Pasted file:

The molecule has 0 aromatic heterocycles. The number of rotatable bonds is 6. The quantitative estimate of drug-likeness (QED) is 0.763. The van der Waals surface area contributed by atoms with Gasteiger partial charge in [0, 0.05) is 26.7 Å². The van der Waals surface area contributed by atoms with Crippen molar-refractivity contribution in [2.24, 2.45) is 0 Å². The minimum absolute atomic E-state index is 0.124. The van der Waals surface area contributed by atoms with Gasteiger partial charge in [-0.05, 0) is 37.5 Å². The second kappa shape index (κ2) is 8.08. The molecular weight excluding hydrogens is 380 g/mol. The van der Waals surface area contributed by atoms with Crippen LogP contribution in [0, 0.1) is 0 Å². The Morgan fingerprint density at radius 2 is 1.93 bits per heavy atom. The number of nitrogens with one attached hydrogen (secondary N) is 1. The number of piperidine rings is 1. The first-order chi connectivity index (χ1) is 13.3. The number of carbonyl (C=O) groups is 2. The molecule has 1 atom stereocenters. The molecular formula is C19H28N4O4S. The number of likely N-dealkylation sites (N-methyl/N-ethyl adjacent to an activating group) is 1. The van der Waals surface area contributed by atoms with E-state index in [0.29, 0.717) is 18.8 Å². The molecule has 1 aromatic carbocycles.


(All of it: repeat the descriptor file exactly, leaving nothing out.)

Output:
The molecule has 0 aromatic heterocycles. The number of rotatable bonds is 6. The quantitative estimate of drug-likeness (QED) is 0.763. The van der Waals surface area contributed by atoms with Gasteiger partial charge in [0, 0.05) is 26.7 Å². The van der Waals surface area contributed by atoms with Crippen molar-refractivity contribution in [2.24, 2.45) is 0 Å². The minimum absolute atomic E-state index is 0.124. The van der Waals surface area contributed by atoms with Gasteiger partial charge in [-0.05, 0) is 37.5 Å². The second kappa shape index (κ2) is 8.08. The molecular weight excluding hydrogens is 380 g/mol. The van der Waals surface area contributed by atoms with Crippen LogP contribution in [0, 0.1) is 0 Å². The Morgan fingerprint density at radius 2 is 1.93 bits per heavy atom. The number of nitrogens with one attached hydrogen (secondary N) is 1. The number of piperidine rings is 1. The first-order chi connectivity index (χ1) is 13.3. The number of carbonyl (C=O) groups is 2. The molecule has 1 atom stereocenters. The molecular formula is C19H28N4O4S. The number of likely N-dealkylation sites (N-methyl/N-ethyl adjacent to an activating group) is 1. The van der Waals surface area contributed by atoms with E-state index in [0.29, 0.717) is 18.8 Å². The molecule has 1 aromatic carbocycles.